There is plenty of evidence for progressive dysfunction in neurotransmission related to GABA to be important in forms of cognitive decline, particularly relating to memory. A number of approaches to treat this loss have been considered, with the one noted here the most recent of the type. Exactly why GABA-related dysfunction occurs in the brain is a matter for debate; as for so much of aging, there is no well-mapped line of cause and consequence leading from the fundamental damage that causes aging to the observed changes in cell behavior the aging brain. There are two approaches to dealing with this ignorance. The first is to repair the well-known forms of damage, and see what happens - the SENS rejuvenation biotechnology methodology. The second, far more popular, approach is to try to compensate for the late stage, downstream dysfunction in some way, without addressing the causes.
This second strategy, the far worse strategy, describes near all of the development of medicine for age-related disease over the past century, and its dominance in the research community is why little progress has been made. There is nothing harder than trying to keep a damaged machine running without repairing the damage. Nonetheless, as capacities in biotechnology grow, these attempts do become incrementally better. It is still absolutely the wrong approach to the challenge, but people continue to be lured back in by the steady improvement in outcomes. Of course, given that most prior outcomes are marginal at best, it doesn't take much for new initiatives to look better in comparison.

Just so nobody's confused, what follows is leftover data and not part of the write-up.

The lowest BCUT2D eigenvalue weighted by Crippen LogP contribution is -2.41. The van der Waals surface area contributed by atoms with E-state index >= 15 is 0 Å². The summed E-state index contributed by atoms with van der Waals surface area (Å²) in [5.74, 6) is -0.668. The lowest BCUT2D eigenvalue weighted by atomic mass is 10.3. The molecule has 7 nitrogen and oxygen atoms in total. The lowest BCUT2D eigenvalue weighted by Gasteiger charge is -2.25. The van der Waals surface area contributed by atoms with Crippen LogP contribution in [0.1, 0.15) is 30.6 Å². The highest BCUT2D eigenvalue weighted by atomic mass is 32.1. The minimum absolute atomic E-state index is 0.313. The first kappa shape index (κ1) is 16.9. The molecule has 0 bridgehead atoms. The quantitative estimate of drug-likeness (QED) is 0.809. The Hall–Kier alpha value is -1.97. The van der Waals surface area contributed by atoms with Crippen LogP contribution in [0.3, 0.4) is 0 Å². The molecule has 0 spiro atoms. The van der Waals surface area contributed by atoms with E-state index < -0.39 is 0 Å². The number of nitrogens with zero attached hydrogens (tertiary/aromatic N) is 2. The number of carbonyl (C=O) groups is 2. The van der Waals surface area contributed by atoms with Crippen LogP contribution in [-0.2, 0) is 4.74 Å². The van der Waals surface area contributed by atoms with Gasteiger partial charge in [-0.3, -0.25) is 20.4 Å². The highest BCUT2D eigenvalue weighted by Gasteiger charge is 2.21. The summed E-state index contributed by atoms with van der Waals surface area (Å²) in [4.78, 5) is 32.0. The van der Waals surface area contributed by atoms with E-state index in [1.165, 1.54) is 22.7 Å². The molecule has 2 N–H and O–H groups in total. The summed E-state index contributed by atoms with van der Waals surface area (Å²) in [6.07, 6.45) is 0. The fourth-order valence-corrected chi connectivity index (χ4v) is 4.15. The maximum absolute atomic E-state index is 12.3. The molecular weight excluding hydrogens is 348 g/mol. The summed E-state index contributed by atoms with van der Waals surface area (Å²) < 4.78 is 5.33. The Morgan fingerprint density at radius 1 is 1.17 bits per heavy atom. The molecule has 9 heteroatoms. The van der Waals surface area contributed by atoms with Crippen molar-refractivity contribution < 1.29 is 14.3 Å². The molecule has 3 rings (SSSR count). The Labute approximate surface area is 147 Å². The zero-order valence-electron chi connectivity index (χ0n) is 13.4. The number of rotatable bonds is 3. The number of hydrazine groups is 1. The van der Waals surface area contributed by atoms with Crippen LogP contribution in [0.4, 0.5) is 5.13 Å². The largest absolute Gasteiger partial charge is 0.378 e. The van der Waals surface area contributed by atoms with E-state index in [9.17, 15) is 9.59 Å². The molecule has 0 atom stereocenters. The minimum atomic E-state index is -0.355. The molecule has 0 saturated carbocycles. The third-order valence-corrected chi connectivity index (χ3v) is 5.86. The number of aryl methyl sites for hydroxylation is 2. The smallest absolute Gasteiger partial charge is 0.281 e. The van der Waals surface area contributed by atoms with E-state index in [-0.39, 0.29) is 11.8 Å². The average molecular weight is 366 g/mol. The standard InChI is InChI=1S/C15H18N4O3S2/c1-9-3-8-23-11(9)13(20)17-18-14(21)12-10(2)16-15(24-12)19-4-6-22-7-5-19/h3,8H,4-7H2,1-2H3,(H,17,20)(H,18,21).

New therapeutic molecules show promise in reversing the memory loss linked to depression and aging. What's unique and promising about these findings, in the face of many failures in drug development for mental illness, is that the compounds are highly targeted to activate the impaired brain receptors that are causing memory loss. Researchers first identified the specific impairments to brain cell receptors in the GABA neurotransmitter system. Then they showed that these impairments likely caused mood and memory symptoms in depression and in aging.
The new small molecules were invented to bind to and activate this receptor target. The idea was that they would exert a therapeutic effect by "fixing" the impairment, resulting in an improvement in symptoms. The molecules are chemical tweaks of benzodiazepines, a class of anti-anxiety and sedative medications that also activate the GABA system, but are not highly targeted.
A single dose of these new molecules was administered in preclinical models of stress-induced memory loss. Thirty minutes later, memory performance returned to normal levels, an experiment that was reproduced more than 15 times. In another experiment involving preclinical models of aging, memory declines were rapidly reversed and performance increased to 80 per cent after administration, essentially reaching levels seen in youth or earlier stages of adulthood. This improvement lasted over two months with daily treatment.